Nothing is as it should be in the new Clash of the Titans remake. It could have been campy and fun, but instead it has an inflated sense of self-importance, not a good quality for a film with lousy effects and no plot. The cast that has been assembled for the task of acting out this hokey trash is full of actors that are either too good for these roles, or just not fit to play them. A few, like Liam Neeson and Casino Royale villain Mads Mikkelsen manage to save some face, pulling off a few acceptable scenes, but others, like Nicolas Hoult, the chubby loser from About a Boy, is just way off, playing an army grunt who has absolutely no effect whatsoever because all I see is the gay kid in the glowing sweater and the too-white teeth from last year's A Single Man. Seriously, Narcissus could see his reflection in those teeth. It's distracting.
There are a few good things in the film; Olympus looks great, and I really dug Zeus' shiny armor and, well, I guess that's about it for the good stuff. These scenes with the gods aren't too bad, but there aren't enough of them, and Ralph Fiennes shows up in most of them as Hades, who creepily floats around, ruining what's left of them. But creepy is good, right? Umm, not really. It's not the kind of creepy that is a nuance of the performance, but the creepiness of bad make-up and poor shot-selection, like when you catch the pan-and-scan version of Mission Impossible III on TNT and there are shots where Phil Hoffman's face takes up literally the entire screen, so it just looks like an amorphous blob that can speak. Clash has a few shots with Fiennes that rival Amorphous Hoffman.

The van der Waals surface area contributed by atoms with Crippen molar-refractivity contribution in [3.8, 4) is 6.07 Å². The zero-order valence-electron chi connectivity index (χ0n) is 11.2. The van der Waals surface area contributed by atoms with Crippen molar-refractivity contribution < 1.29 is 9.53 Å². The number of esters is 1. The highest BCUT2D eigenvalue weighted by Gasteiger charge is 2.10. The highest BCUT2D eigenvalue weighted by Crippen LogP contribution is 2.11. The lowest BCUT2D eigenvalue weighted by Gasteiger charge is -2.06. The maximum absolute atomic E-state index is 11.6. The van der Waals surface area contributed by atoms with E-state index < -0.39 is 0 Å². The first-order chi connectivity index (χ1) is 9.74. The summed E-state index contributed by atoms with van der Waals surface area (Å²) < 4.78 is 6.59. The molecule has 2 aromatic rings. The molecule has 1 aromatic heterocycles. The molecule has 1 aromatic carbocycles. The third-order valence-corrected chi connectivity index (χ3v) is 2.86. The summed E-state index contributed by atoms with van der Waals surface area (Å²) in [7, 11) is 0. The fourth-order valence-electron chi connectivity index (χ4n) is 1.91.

While Clash never really reaches the point where it is painful to watch, it just never wows you in any way. Like 300, the action is poorly directed, and it features a boring political sub-plot that takes place back home. The score is never epic enough to arouse any excitement whatsoever, and is pretty much a cross between generic adventure music and shit-metal. And like so many other action films that feature a giant creature, it incorporates the obligatory close-up of that creature roaring loudly into the camera. Why is this in every movie? It will never come anywhere near to being as incredible as it was in Jurassic Park, so it needs to be put-down, especially when it takes up roughly ten percent of the creature's screen-time in the film. That's right, the Kraken of "Release the Kraken!" trailer fame has about three minutes of screen-time in the actual film, most of it spent as a mess of flailing tentacles rising from the ocean. The sequence is over before it starts, and might go down as the least-impressive set-piece since the bandits' raid on the house in Home Alone 3. But I suppose an impressive ending would have upset the balance of mediocrity the film worked so hard to attain in the first 100 minutes, so maybe it works after all.